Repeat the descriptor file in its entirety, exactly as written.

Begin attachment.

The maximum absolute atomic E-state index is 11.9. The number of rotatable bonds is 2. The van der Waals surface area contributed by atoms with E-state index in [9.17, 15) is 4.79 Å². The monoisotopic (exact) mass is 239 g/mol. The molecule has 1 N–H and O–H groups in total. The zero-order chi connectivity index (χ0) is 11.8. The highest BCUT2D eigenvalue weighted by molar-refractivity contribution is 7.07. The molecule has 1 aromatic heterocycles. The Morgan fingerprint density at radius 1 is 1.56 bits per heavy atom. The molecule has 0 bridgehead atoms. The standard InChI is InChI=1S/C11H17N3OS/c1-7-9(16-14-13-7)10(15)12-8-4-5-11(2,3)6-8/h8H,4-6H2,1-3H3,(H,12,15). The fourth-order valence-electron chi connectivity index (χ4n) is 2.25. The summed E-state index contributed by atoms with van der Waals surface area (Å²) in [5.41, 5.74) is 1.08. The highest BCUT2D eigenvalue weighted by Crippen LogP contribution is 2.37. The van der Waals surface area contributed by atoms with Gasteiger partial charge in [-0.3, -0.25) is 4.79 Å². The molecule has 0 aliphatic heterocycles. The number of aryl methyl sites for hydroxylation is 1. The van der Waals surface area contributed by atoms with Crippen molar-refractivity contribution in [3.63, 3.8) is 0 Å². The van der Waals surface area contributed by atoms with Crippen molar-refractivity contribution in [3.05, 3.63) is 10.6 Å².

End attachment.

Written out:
The maximum absolute atomic E-state index is 11.9. The number of rotatable bonds is 2. The van der Waals surface area contributed by atoms with E-state index in [9.17, 15) is 4.79 Å². The monoisotopic (exact) mass is 239 g/mol. The molecule has 1 N–H and O–H groups in total. The zero-order chi connectivity index (χ0) is 11.8. The highest BCUT2D eigenvalue weighted by molar-refractivity contribution is 7.07. The molecule has 1 aromatic heterocycles. The Morgan fingerprint density at radius 1 is 1.56 bits per heavy atom. The molecule has 0 bridgehead atoms. The standard InChI is InChI=1S/C11H17N3OS/c1-7-9(16-14-13-7)10(15)12-8-4-5-11(2,3)6-8/h8H,4-6H2,1-3H3,(H,12,15). The fourth-order valence-electron chi connectivity index (χ4n) is 2.25. The summed E-state index contributed by atoms with van der Waals surface area (Å²) in [5.41, 5.74) is 1.08. The highest BCUT2D eigenvalue weighted by Crippen LogP contribution is 2.37. The van der Waals surface area contributed by atoms with Gasteiger partial charge in [-0.3, -0.25) is 4.79 Å². The molecule has 0 aliphatic heterocycles. The number of aryl methyl sites for hydroxylation is 1. The van der Waals surface area contributed by atoms with Crippen molar-refractivity contribution in [3.63, 3.8) is 0 Å². The van der Waals surface area contributed by atoms with Crippen molar-refractivity contribution in [3.05, 3.63) is 10.6 Å².